Welcome to Issue 1.1

A Note From the Editor:

 I grew up on a farm just outside of Leesburg, Virginia, that has become surrounded by sprawling, monstrous homes in the last five years. As the houses came up around us, I remember forming an idea on the kind of people who lived inside. I saw versions of my cousins, who’d spent their entire childhood living in the suburbs. I pictured them lounging in the dark of their basement, fighting over the remote control, reenacting wrestling matches and videogames, and, more often than not, injuring each other in the process.

     This vision of violence and boredom encapsulated my view of the suburbs. Existence there seemed, in a lot of ways, devoid of creativity—a sort of cultural dead-zone. And yet I know this version of the suburbs is too easy. I often am reminded that before the houses surrounded the farm I spent most of my childhood feeling cut off, stranded in our little house situated in the middle of a cow field, a twenty-minute drive from town. I longed to be part of a larger community—a community I saw in my suburban friends who grew up in a four-block radius and interacted with one another on a daily basis. I felt constantly anxious about the possibility that I was somehow missing out on their fun. This version of the suburbs—the one that brings to mind my best friend’s backyard and the made up, ridiculous games we created there—seemed a place to strive toward, one that in a lot of ways I had romanticized.

     For every moment I am reminded of the word “suburban” and its various connotations—ones that changed the term to refer to something ordinary—I think of the disparity between these two worlds of my childhood. So when I think of the suburbs, two seemingly mutually exclusive characteristics come to mind—one of camaraderie and one of violence. What I intended for this feature was not a final word on the suburbs, but instead a discussion of the socio-cultural and geographic space they occupy and their status as a place that is simultaneously romanticized and marginalized.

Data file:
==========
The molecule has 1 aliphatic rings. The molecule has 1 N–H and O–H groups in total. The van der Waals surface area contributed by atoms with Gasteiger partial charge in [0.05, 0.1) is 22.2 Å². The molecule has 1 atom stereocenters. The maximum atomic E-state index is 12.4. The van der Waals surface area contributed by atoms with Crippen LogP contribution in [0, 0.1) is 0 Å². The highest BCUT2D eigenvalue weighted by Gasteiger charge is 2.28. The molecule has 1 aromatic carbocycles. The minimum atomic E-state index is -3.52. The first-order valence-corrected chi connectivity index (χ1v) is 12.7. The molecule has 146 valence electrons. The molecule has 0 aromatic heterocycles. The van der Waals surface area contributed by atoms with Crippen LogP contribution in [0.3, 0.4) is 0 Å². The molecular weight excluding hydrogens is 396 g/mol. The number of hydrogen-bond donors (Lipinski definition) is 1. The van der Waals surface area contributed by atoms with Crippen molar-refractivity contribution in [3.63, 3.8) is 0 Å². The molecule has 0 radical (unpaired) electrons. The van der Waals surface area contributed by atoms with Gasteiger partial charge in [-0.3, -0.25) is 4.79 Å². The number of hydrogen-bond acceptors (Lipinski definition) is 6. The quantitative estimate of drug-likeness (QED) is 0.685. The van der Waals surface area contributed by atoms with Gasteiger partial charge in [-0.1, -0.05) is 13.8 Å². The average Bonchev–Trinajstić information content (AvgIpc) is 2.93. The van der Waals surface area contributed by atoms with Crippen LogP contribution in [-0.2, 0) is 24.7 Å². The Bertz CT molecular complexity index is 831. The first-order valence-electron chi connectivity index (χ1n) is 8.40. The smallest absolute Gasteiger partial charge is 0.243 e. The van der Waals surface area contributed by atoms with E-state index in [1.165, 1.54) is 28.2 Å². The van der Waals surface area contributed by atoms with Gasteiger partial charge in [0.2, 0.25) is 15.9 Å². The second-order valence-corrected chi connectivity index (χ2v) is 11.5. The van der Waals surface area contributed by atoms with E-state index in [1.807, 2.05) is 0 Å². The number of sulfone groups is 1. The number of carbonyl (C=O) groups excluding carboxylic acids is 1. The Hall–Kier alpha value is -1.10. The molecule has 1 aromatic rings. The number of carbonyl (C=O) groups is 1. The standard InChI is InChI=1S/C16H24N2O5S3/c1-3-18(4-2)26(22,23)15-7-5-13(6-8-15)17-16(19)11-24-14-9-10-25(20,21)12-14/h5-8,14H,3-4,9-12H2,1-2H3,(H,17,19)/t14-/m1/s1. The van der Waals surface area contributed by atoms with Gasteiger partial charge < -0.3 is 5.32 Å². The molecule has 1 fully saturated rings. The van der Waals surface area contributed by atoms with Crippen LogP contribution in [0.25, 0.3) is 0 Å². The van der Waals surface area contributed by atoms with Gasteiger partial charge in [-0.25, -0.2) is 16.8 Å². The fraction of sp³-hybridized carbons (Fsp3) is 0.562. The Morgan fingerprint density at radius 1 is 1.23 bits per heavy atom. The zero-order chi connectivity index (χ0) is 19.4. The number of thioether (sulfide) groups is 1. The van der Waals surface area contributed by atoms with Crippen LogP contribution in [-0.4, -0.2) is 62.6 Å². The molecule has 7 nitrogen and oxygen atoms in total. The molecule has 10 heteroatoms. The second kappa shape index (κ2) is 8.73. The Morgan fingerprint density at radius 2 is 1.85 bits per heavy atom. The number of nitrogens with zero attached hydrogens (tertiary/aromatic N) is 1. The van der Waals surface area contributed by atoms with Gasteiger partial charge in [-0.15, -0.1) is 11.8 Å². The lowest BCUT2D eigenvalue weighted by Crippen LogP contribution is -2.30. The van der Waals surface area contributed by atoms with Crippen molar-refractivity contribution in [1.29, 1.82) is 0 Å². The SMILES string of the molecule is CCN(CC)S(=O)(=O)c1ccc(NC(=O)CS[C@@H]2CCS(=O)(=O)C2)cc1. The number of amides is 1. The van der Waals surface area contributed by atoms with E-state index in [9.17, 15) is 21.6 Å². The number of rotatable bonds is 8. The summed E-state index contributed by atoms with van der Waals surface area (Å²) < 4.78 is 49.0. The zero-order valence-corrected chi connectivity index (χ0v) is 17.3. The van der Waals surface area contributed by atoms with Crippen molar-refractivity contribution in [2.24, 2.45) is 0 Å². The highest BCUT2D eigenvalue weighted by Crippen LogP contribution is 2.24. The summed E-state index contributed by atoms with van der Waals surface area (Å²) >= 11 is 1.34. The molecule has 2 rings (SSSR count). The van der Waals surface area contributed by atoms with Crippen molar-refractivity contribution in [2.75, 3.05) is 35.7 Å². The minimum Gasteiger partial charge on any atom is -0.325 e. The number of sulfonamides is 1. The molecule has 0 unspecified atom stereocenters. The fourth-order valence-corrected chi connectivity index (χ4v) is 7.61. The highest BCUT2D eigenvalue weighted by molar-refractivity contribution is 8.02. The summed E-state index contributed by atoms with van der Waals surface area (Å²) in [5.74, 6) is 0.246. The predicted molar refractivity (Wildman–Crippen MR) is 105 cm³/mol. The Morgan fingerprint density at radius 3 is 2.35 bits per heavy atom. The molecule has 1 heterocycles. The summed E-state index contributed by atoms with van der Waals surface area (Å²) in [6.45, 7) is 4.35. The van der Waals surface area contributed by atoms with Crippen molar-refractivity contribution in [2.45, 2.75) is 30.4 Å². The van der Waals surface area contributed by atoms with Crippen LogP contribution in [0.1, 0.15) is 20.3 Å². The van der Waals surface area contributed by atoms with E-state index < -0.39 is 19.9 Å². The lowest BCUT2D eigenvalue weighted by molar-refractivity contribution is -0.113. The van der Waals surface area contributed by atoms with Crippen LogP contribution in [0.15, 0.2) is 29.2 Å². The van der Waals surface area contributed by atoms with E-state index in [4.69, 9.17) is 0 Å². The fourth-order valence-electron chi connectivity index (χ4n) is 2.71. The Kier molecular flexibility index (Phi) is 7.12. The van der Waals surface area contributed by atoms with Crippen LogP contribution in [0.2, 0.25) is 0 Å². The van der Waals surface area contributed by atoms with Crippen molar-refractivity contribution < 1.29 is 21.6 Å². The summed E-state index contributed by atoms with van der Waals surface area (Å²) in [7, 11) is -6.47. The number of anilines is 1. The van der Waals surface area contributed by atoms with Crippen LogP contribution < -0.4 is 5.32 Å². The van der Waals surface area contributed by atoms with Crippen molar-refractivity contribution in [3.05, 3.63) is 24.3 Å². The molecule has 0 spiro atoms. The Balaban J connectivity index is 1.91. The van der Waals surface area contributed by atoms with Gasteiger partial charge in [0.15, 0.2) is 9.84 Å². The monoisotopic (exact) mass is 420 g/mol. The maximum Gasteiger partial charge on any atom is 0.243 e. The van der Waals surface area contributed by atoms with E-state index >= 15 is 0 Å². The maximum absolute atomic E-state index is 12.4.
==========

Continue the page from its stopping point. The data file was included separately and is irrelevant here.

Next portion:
The pieces in this feature wrestle with this complexity—from the boys trying to make sense of the world through mastering what they’ve seen on television to the young woman nervously introducing her lover to her institutionalized father. They demonstrate longing—for achievement or recognition, for a place that’s far removed from them, for connections that are no longer possible. And perhaps that makes them suburban—or maybe it just makes them human.

Will McCarry, Editor in Chief